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(1896 - 1966)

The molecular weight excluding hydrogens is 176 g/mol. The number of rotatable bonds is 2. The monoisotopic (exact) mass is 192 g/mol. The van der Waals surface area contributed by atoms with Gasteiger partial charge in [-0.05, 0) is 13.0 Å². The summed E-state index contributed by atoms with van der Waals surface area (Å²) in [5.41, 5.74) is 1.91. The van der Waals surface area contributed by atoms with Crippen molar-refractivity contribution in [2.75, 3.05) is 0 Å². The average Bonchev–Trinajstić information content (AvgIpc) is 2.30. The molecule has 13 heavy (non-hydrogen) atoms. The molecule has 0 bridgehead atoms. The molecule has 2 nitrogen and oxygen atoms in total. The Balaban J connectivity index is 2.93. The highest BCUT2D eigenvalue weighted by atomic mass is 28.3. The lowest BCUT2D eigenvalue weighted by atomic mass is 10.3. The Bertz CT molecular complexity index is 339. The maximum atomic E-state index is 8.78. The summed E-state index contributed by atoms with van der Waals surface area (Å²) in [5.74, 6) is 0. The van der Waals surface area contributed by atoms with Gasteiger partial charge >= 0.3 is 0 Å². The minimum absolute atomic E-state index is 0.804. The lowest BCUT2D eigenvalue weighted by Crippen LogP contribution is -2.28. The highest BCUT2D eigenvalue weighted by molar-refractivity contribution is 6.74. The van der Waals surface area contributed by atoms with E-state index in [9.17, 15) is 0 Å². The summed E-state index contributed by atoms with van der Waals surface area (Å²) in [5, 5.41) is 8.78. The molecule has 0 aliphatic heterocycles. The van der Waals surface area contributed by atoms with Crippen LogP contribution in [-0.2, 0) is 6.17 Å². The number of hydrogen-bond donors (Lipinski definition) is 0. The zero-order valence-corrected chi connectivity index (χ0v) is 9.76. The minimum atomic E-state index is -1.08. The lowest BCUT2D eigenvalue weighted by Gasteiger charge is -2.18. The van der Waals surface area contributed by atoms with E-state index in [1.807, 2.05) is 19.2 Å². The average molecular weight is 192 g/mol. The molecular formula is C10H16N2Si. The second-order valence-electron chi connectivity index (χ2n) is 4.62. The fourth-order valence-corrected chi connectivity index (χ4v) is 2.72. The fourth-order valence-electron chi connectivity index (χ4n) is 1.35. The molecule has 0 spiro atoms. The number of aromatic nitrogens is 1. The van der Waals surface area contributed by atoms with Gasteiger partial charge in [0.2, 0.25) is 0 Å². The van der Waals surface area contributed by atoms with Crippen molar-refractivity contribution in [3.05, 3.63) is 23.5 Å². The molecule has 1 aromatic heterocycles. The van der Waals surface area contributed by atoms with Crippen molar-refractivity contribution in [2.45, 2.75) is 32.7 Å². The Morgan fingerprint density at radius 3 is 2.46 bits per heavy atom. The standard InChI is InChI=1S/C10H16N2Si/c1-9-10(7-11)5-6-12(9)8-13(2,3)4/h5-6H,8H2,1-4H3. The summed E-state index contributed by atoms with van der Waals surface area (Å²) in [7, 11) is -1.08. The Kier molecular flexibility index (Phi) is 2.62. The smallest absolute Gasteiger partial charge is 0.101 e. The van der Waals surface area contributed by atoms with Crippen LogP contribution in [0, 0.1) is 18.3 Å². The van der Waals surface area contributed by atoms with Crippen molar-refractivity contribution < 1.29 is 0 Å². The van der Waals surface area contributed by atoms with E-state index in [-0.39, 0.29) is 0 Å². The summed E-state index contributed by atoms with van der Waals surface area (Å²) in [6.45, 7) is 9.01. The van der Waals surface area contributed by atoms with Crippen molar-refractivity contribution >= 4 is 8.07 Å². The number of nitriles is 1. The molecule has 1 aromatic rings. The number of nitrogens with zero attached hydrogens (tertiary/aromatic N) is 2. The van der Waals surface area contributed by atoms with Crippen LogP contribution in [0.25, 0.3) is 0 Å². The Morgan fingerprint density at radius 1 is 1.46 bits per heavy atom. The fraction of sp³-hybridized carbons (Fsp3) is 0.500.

Born in Tinchebray, France, he was primarily recognized for his prose and poetry, such as "Nadja" (1928) and "Revolver a cheveux blancs" (1932). He later became known as the Pope of Surrealism, and was responsible for writing "The Manifestos of Surrealism" (1924), as well as "La Revolution surrealiste", a collection of articles on painters of his choosing, written in volumes which were later published under the title "Surrealisme et la peinture" (1928). Having fled to the United States during World War II, Breton published several works there, including "The Artistic Genesis and Perspective of Surrealism" (1941) and "Prolegomena to a Third Manifesto of Surrealism or Not" (1942). His American works inspired several painters in the country, and he took from America an interest in the occult.